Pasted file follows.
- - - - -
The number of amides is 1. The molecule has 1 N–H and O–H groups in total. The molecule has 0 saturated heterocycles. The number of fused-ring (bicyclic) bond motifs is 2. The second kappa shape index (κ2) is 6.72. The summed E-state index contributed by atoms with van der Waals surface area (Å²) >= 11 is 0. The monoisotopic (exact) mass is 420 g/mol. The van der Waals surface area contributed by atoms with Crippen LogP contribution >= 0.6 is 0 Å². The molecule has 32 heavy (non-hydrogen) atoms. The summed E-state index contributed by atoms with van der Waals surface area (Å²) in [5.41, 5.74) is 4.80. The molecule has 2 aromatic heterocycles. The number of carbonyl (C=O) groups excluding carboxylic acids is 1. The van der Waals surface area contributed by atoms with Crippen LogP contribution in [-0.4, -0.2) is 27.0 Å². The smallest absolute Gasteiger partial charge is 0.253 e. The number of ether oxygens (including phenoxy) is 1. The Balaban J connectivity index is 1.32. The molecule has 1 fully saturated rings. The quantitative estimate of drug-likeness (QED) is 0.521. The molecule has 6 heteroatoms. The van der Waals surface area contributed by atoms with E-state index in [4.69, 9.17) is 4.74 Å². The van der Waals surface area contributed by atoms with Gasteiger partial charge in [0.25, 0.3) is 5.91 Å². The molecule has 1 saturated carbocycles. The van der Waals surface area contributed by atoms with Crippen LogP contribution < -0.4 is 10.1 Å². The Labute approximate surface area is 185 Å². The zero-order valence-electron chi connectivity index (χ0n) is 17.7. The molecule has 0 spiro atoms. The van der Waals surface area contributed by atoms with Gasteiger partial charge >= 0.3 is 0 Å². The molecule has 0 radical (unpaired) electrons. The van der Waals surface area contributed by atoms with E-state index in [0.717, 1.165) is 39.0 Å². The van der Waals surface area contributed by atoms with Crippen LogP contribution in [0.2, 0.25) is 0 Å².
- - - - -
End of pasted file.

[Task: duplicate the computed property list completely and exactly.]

The number of amides is 1. The molecule has 1 N–H and O–H groups in total. The molecule has 0 saturated heterocycles. The number of fused-ring (bicyclic) bond motifs is 2. The second kappa shape index (κ2) is 6.72. The summed E-state index contributed by atoms with van der Waals surface area (Å²) >= 11 is 0. The monoisotopic (exact) mass is 420 g/mol. The van der Waals surface area contributed by atoms with Crippen LogP contribution >= 0.6 is 0 Å². The molecule has 32 heavy (non-hydrogen) atoms. The summed E-state index contributed by atoms with van der Waals surface area (Å²) in [5.41, 5.74) is 4.80. The molecule has 2 aromatic heterocycles. The number of carbonyl (C=O) groups excluding carboxylic acids is 1. The van der Waals surface area contributed by atoms with Crippen LogP contribution in [-0.4, -0.2) is 27.0 Å². The smallest absolute Gasteiger partial charge is 0.253 e. The number of ether oxygens (including phenoxy) is 1. The Balaban J connectivity index is 1.32. The molecule has 1 fully saturated rings. The quantitative estimate of drug-likeness (QED) is 0.521. The molecule has 6 heteroatoms. The van der Waals surface area contributed by atoms with E-state index in [4.69, 9.17) is 4.74 Å². The van der Waals surface area contributed by atoms with Gasteiger partial charge in [0.25, 0.3) is 5.91 Å². The molecule has 1 saturated carbocycles. The van der Waals surface area contributed by atoms with Crippen LogP contribution < -0.4 is 10.1 Å². The Labute approximate surface area is 185 Å². The zero-order valence-electron chi connectivity index (χ0n) is 17.7. The molecule has 0 spiro atoms. The van der Waals surface area contributed by atoms with Gasteiger partial charge >= 0.3 is 0 Å². The molecule has 0 radical (unpaired) electrons. The van der Waals surface area contributed by atoms with E-state index in [0.717, 1.165) is 39.0 Å². The van der Waals surface area contributed by atoms with Crippen LogP contribution in [0.2, 0.25) is 0 Å².